[¶17] Ellis argues the trial court erred in sentencing him because it considered a prior reckless endangerment conviction which was pending appeal during the sentencing proceeding. At the sentencing hearing, the trial court considered several factors in sentencing Ellis, including his prior criminal history, his failure to lead a law-abiding life, his demonstration of a callous disregard for the lives of others in this case, and a previous felony conviction which was subsequently affirmed on appeal. See Ellis, 2000 ND 177, 617 N.W.2d 472.
[¶18] Under N.D.C.C. § 12.1-32-04, a trial court may consider a number of factors when determining a sentence, including the defendant's history of criminal activity. A sentencing court should acquire a thorough acquaintance with the character and history of the defendant, and the court's decision should include favorable and unfavorable information. City of Dickinson v. Mueller, 261 N.W.2d 787, 793 (N.D. 1977). A defendant's prior criminal activity, particularly activity closely related to the crime at hand, is relevant to sentencing. Id. In Mueller, at 792-94, we said a pending charge is the type of information a sentencing court may consider in sentencing a defendant. See also State v. Ballensky, 1998 ND 197, ¶¶ 17-18, 586 N.W.2d 163.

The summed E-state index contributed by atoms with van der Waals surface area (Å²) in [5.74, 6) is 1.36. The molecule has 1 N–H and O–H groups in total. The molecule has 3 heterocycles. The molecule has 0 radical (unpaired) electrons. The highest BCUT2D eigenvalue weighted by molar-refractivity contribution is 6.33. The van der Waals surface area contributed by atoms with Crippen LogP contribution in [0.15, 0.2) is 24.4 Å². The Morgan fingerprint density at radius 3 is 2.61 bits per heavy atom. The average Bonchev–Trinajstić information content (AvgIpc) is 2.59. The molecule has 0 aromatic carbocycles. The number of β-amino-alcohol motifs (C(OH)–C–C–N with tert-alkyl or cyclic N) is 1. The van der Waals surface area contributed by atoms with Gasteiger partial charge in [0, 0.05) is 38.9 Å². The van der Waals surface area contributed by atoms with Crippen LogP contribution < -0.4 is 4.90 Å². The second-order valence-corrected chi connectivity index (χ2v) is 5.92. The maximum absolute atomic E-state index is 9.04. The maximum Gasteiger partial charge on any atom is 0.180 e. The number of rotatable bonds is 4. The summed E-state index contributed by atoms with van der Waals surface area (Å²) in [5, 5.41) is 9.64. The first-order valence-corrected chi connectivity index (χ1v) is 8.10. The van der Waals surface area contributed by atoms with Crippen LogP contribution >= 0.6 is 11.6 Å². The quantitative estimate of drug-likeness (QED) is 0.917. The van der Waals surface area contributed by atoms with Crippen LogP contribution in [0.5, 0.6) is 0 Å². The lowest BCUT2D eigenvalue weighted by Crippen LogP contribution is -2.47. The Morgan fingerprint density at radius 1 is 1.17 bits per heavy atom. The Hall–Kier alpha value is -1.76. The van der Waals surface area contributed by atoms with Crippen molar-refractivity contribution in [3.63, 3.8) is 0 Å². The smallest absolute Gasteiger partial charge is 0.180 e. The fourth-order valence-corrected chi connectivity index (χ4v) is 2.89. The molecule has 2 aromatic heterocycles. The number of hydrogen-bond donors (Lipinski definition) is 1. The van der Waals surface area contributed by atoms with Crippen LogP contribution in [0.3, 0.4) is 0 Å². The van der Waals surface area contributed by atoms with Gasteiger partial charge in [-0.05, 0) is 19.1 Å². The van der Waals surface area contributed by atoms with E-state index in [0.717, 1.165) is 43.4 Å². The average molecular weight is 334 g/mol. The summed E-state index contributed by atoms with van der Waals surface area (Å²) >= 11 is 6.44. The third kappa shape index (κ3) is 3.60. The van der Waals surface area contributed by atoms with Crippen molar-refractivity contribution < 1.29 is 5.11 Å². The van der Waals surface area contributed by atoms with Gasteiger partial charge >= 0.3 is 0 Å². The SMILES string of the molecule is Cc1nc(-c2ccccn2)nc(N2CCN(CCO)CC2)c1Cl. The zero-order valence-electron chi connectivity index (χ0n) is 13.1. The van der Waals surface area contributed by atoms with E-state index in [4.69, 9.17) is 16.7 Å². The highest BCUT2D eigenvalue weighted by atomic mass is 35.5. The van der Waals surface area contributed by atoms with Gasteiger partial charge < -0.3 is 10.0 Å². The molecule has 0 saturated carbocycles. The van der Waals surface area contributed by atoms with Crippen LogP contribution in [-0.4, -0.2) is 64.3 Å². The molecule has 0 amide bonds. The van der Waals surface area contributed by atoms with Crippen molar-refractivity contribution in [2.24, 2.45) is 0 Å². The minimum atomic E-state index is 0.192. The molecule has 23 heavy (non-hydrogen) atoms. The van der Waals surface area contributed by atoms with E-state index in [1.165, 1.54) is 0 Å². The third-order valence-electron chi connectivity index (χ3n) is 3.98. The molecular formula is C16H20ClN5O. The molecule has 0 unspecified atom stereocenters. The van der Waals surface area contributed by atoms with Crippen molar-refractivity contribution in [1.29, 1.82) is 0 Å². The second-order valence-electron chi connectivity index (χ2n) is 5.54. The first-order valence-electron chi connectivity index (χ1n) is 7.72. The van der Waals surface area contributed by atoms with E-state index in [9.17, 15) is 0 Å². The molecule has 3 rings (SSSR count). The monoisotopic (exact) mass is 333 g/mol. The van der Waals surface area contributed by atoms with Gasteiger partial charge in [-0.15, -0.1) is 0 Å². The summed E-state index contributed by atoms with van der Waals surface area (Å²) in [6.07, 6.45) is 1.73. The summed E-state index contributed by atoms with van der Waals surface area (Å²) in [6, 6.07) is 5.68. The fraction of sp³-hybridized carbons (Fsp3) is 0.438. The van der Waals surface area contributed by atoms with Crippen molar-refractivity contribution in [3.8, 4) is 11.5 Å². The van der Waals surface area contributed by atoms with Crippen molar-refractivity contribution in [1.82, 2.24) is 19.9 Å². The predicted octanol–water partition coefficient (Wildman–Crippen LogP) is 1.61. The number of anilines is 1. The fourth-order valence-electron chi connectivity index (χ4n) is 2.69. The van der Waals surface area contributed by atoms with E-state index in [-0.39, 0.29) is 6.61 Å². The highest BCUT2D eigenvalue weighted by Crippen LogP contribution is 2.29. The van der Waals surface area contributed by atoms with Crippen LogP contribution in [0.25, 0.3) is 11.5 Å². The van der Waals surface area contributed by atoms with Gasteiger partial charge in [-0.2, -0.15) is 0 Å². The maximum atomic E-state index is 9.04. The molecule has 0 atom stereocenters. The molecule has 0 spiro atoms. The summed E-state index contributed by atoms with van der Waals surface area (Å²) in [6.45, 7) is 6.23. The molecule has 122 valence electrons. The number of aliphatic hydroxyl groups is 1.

[¶19] Ellis's reliance on the definition of conviction under Title 39, N.D.C.C., relating to motor vehicles, is misplaced. See N.D.C.C. § 39-06-30.(1) The definition of a conviction for purposes of the reporting requirements of Title 39, N.D.C.C., deals with the timing of reports of convictions to the appropriate licensing authority for purposes of license suspensions and revocations and does not define a conviction for purposes of sentencing a defendant under Title 12.1, N.D.C.C. See Holen v. Hjelle, 396 N.W.2d 290, 293 (N.D. 1986) (stating purpose of N.D.C.C. §§ 39-02-27 and 39-06-30 is to deal with timing of reports of convictions to licensing authority).
[¶20] We conclude in sentencing Ellis the trial court properly considered a criminal conviction which was pending appeal during the sentencing hearing.
[¶21] Ellis argues the trial court erred in not giving a curative instruction about testimony regarding a bat found by law enforcement officers. He argues the State's solicitation of testimony regarding the bat was improper prosecutorial conduct.